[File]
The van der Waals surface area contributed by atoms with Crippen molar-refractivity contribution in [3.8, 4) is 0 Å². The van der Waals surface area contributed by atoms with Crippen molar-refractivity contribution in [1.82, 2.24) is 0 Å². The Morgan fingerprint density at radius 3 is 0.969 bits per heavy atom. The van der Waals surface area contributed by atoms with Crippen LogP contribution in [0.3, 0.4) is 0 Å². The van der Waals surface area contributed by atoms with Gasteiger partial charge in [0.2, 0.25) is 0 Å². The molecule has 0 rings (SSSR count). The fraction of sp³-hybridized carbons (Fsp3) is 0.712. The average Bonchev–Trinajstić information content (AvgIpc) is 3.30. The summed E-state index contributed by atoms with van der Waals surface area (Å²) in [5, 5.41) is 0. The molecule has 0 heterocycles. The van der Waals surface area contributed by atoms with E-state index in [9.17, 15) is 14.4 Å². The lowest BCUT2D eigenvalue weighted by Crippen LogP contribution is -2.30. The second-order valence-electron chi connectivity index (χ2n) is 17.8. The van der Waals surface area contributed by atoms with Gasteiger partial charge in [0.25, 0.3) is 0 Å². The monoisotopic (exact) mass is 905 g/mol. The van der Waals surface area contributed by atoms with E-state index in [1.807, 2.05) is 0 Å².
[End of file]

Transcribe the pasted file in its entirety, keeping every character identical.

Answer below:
The van der Waals surface area contributed by atoms with Crippen molar-refractivity contribution in [3.8, 4) is 0 Å². The van der Waals surface area contributed by atoms with Crippen molar-refractivity contribution in [1.82, 2.24) is 0 Å². The Morgan fingerprint density at radius 3 is 0.969 bits per heavy atom. The van der Waals surface area contributed by atoms with Crippen LogP contribution in [0.3, 0.4) is 0 Å². The van der Waals surface area contributed by atoms with Gasteiger partial charge in [0.2, 0.25) is 0 Å². The molecule has 0 rings (SSSR count). The fraction of sp³-hybridized carbons (Fsp3) is 0.712. The average Bonchev–Trinajstić information content (AvgIpc) is 3.30. The summed E-state index contributed by atoms with van der Waals surface area (Å²) in [5, 5.41) is 0. The molecule has 0 heterocycles. The van der Waals surface area contributed by atoms with E-state index in [9.17, 15) is 14.4 Å². The lowest BCUT2D eigenvalue weighted by Crippen LogP contribution is -2.30. The second-order valence-electron chi connectivity index (χ2n) is 17.8. The van der Waals surface area contributed by atoms with Gasteiger partial charge in [0.25, 0.3) is 0 Å². The monoisotopic (exact) mass is 905 g/mol. The van der Waals surface area contributed by atoms with E-state index in [1.807, 2.05) is 0 Å².